- Journalist claims US relies on New Zealand's "harmless" image
- Value is "its relationship with countries US might not have access to"
- Forthcoming revelations likely to include claims NZ spied on China
- MORE: Prime Minister hist back at spy-law claims
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New Zealand has sent spies into friendly countries to electronically snoop for the United States, an award-winning journalist claims.
The allegation will be canvassed in a story from Pulitzer Prize-winner Glenn Greenwald, and seems highly likely to include claims about electronic spying operations inside China.
Greenwald, who earlier this week alleged on his news site The Intercept that New Zealand launched mass surveillance project while publicly denying it, has warned of potential diplomatic turmoil as a result of the disclosures.
A spokeswoman for Prime Minister John Key refused to comment last night. "It's been the longstanding practice of New Zealand governments not to comment on foreign intelligence matters," she said.
Greenwald has drawn comparisons between the value of New Zealand's image as a harmless, friendly nation with spying revelations that sundered Canada's relations with Brazil and raised questions over diplomatic missions to other countries.
The Canadian equivalent to the GCSB targeted Brazil with hacking tools to access computers and devices belonging to other countries. Documents showed Canada's eavesdropping agency used the nation's benign reputation to set up covert spying sites in 20 "high-priority countries".
Greenwald said part of New Zealand's value to the Five Eyes was "its relationship with other countries the US might not have access to".
He said the Canadian example showed "how the NSA [National Security Agency] uses Canada to access certain places on the planet which for whatever reason the NSA cannot access, and they gather data for the NSA".
"Absolutely New Zealand does exactly the same thing and the language in the documents that are used to describe the NSA-GCSB relationship are almost identical," he said.
On that list of countries that the GCSB spies on are adversarial countries that probably New Zealand would expect to be on that list but also [other] democracies and allied countries that I think a lot of New Zealanders would be surprised about."
Asked about whether New Zealand was spying in China, he made it clear he had not specifically singled out the country but said it was dealt with in an upcoming story.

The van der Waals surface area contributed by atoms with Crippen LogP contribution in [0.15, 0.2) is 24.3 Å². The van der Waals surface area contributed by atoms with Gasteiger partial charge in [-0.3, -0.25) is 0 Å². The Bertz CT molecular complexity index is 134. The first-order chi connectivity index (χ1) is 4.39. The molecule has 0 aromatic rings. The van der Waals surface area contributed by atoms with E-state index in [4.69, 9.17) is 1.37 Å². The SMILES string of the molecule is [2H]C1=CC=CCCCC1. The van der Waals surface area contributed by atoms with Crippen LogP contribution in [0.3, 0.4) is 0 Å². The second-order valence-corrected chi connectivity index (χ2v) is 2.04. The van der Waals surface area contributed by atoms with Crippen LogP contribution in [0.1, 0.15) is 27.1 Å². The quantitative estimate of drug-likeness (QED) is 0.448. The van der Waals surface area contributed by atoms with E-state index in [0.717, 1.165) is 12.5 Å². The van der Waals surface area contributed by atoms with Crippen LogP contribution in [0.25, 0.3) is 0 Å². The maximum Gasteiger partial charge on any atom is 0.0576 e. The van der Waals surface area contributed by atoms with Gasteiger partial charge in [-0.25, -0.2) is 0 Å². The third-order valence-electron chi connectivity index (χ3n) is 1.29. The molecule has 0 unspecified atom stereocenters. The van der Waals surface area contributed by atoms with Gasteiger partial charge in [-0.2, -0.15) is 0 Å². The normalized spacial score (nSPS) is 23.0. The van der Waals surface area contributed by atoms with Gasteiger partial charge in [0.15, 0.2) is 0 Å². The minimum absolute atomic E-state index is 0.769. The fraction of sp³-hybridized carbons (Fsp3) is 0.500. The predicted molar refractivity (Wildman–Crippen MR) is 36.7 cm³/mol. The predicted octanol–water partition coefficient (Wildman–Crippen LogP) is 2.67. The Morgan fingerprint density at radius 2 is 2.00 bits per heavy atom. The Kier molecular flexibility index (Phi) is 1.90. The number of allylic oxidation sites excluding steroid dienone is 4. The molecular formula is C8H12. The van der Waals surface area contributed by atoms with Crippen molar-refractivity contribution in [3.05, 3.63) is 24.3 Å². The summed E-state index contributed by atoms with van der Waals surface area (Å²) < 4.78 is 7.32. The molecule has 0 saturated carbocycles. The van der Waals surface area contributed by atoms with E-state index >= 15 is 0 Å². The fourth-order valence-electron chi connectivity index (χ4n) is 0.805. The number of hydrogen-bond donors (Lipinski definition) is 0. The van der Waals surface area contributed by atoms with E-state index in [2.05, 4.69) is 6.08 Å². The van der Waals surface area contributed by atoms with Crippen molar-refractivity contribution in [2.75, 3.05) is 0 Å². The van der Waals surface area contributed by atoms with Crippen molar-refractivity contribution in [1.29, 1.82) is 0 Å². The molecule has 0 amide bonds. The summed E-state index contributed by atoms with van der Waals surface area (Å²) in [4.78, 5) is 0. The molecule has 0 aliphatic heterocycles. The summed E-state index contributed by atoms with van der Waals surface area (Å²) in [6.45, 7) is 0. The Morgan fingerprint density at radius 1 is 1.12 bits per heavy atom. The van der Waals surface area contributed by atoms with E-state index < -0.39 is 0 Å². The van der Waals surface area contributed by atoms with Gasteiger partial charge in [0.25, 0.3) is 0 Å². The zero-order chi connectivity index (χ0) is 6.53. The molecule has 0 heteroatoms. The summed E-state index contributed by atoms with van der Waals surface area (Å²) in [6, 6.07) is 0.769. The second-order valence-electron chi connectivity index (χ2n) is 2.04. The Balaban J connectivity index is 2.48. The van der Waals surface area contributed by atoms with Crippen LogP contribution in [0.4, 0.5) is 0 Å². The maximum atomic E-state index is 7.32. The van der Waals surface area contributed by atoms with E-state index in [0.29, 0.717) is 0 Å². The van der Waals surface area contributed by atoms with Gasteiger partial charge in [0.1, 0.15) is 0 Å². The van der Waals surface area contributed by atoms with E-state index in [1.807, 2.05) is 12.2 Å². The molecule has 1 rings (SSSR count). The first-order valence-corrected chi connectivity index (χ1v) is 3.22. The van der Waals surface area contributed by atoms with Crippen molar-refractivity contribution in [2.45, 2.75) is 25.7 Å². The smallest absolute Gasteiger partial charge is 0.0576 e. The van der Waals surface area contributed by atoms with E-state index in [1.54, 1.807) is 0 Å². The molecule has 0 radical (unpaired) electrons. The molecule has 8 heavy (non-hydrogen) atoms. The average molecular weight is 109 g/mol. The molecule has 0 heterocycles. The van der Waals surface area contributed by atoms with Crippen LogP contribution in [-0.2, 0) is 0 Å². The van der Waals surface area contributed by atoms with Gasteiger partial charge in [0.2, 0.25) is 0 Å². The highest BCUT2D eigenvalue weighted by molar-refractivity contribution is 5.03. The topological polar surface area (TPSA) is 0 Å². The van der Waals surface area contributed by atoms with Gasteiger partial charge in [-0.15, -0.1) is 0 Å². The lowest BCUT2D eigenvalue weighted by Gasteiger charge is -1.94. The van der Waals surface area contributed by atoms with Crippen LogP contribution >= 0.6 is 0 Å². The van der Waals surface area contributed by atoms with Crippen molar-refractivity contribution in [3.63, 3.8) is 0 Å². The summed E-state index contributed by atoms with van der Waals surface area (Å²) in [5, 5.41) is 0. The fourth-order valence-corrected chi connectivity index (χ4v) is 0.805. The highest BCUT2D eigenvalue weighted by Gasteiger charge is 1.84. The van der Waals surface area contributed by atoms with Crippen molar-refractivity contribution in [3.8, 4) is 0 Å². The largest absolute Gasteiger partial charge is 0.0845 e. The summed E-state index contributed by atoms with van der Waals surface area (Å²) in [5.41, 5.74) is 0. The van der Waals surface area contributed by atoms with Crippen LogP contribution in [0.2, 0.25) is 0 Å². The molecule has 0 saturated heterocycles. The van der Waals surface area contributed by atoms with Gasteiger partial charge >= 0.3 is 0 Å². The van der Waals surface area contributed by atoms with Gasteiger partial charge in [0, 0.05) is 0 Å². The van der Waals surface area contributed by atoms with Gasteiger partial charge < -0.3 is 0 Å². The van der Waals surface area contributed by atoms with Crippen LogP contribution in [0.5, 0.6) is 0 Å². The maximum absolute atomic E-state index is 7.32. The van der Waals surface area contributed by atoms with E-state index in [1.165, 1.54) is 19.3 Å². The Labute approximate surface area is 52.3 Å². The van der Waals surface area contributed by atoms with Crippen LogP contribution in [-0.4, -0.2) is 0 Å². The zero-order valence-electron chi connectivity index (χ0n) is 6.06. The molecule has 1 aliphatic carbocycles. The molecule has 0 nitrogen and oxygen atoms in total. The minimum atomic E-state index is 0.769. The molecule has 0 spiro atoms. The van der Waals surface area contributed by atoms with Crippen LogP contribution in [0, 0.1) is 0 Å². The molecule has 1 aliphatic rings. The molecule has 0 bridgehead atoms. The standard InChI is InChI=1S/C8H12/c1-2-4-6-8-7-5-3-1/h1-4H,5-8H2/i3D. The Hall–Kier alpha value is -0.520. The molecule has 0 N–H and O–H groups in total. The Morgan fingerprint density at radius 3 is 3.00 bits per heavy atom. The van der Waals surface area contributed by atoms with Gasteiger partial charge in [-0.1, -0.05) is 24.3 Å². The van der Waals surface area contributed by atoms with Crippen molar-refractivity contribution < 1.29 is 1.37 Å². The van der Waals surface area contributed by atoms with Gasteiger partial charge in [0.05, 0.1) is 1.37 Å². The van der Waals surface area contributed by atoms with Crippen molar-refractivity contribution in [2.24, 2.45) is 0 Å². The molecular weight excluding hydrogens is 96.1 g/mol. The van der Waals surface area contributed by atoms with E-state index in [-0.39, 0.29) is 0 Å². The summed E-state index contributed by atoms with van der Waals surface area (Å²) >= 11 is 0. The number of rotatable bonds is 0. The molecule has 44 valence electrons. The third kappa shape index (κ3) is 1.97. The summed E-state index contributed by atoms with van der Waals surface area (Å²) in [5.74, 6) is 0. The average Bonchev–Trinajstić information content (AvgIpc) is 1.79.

"I said that is part of the reporting I am doing, especially given the consequences of that revelation.
"I think there is probably an expectation that China has that there is some surveillance going on. China knows full well New Zealand is part of the Five Eyes alliance and they know how that functions.
"The extent of it, the purposes of it, would - I would think - create a lot of discomfort diplomatically."
He said the issue became huge in Canada over the Brazilian spying because it was done for economic reasons. "Canadians just don't think of themselves as the kind of country that spies on the agencies of other countries for purely economic ends. I think there's a bit of that going on in New Zealand too."
Greenwald said documents from the Snowden archive showed New Zealand benefited from the information gathered by the Five Eyes.
The grouping of nations was also driven by a unifying purpose: "'Collect it all' is the motto. It appears over and over again in those documents.
"Mass surveillance is the principal goal and purpose of the Five Eyes alliance."
The Chinese Embassy was asked for comment but did not respond.
Cheryl Gwyn, the Inspector-General of Intelligence and Security, said she had not identified "any indiscriminate interception of New Zealanders' data".
"As part of my role as Inspector-General, I review whether the GCSB complies with the restrictions upon interception of New Zealanders' communications and with the requirement to intercept communications only for authorised purposes. That review is ongoing.
"I am only able to comment on specific GCSB activities through my annual and inquiry reports. However, I can advise that I have not identified any indiscriminate interception of New Zealanders' data in my work to date. I will continue to monitor these issues."